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Hotel jobs in pennsylvania. Breakers hotel myrtle beach.

Hotel Jobs In Pennsylvania

hotel jobs in pennsylvania

  • one of the British colonies that formed the United States

  • University of Pennsylvania: a university in Philadelphia, Pennsylvania

  • A state in the northeastern US, with a short coastline along Lake Erie in the far northwest; pop. 12,281,054; capital, Harrisburg; statehood, Dec. 12, 1787 (2). Founded in 1682 by William Penn, it became one of the original thirteen states

  • a Mid-Atlantic state; one of the original 13 colonies

  • In French contexts an hotel particulier is an urban "private house" of a grand sort. Whereas an ordinary maison was built as part of a row, sharing party walls with the houses on either side and directly fronting on a street, an hotel particulier was often free-standing, and by the eighteenth

  • An establishment providing accommodations, meals, and other services for travelers and tourists

  • a building where travelers can pay for lodging and meals and other services

  • A hotel is an establishment that provides paid lodging on a short-term basis. The provision of basic accommodation, in times past, consisting only of a room with a bed, a cupboard, a small table and a washstand has largely been replaced by rooms with modern facilities, including en-suite

  • A code word representing the letter H, used in radio communication

  • (job) occupation: the principal activity in your life that you do to earn money; "he's not in my line of business"

  • Steven (Paul) (1955–), US computer entrepreneur. He set up the Apple computer company in 1976 with Steve Wozniak and served as chairman until 1985, returning in 1997 as CEO. He is also the former CEO of the Pixar animation studio

  • (job) a specific piece of work required to be done as a duty or for a specific fee; "estimates of the city's loss on that job ranged as high as a million dollars"; "the job of repairing the engine took several hours"; "the endless task of classifying the samples"; "the farmer's morning chores"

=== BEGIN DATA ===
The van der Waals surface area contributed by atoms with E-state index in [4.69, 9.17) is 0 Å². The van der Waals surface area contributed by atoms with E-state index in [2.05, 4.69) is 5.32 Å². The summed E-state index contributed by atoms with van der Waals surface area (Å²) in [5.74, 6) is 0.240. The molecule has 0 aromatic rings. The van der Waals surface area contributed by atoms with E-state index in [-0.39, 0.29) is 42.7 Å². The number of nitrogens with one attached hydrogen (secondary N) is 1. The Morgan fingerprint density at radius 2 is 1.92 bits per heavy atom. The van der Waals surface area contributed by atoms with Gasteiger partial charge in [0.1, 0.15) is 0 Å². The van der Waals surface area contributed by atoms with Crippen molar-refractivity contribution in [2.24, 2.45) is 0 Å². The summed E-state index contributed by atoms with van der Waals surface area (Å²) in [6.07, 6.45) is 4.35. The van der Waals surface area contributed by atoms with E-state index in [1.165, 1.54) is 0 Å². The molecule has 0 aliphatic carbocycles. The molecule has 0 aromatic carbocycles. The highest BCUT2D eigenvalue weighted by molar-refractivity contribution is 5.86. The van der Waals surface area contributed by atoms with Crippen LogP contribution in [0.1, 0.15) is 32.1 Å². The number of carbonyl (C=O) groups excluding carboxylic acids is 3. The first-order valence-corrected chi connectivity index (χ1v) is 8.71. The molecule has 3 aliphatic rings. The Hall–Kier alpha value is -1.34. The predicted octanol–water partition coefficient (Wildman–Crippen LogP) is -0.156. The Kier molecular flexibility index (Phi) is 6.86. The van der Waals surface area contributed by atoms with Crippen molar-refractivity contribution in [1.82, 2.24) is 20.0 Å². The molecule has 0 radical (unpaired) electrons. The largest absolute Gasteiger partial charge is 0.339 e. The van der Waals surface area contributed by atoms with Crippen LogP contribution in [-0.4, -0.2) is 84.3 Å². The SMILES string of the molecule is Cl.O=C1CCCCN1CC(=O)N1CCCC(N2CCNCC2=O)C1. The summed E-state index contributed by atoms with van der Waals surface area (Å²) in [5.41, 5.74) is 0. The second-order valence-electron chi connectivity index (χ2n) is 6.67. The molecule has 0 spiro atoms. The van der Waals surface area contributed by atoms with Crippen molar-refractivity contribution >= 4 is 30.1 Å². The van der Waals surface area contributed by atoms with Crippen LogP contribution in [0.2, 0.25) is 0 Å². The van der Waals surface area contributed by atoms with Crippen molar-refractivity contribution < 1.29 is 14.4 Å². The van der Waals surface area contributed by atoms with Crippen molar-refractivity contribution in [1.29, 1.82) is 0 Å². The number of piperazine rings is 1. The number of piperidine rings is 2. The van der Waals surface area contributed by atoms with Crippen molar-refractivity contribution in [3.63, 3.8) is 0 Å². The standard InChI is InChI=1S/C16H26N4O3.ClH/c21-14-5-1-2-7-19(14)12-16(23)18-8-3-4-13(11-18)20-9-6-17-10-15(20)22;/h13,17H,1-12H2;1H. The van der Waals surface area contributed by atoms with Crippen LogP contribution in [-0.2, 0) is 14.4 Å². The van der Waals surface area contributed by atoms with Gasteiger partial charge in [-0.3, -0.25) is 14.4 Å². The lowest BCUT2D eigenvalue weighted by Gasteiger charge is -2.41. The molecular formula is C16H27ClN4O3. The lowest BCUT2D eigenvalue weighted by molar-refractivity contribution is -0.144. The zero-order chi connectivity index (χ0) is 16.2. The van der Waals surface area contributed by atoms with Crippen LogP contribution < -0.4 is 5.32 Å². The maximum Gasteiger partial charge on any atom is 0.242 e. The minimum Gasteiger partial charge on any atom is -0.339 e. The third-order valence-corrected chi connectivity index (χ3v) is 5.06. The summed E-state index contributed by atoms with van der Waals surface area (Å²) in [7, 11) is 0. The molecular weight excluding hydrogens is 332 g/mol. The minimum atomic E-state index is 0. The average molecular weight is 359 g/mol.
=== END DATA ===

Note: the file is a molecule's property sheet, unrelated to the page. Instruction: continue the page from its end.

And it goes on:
• (job) profit privately from public office and official business

Pearl Bailey 1918 - 1990

Pearl Bailey 1918 - 1990

Pearl Bailey, Musical Star and Humorist, Is Dead at 72

Pearl Bailey, the entertainer whose distinctive singing style was enhanced by her mischievous witticisms and warm personality, died on Friday at Thomas Jefferson University Hospital in Philadelphia after collapsing at a hotel where she had been staying. She was 72 years old and lived in Lake Havasu, Ariz.

The cause of death was not immediately known. Miss Bailey had a long history of heart ailments and was recovering from knee surgery. A spokeswoman for the hospital, Elizabeth Samuels, said an autopsy was being conducted to determine the cause of death.

In a stage career that began in 1933 when she won first prize at an amateur night in Philadelphia and reached a peak with her 1967 starring role on Broadway in an all-black version of the musical ''Hello, Dolly!'' with Cab Calloway, Miss Bailey said she thought of herself as a singer and not an actress.

''I'm not a comedienne,'' she told an interviewer some years ago. ''I call myself a humorist. I tell stories to music and, thank God, in tune. I laugh at people who call me an actress.''

Her trademark was a warm, lusty singing voice accompanied by an easy smile and elegant gestures that charmed audiences and translated smoothly from the nightclub stage and Broadway to film and television.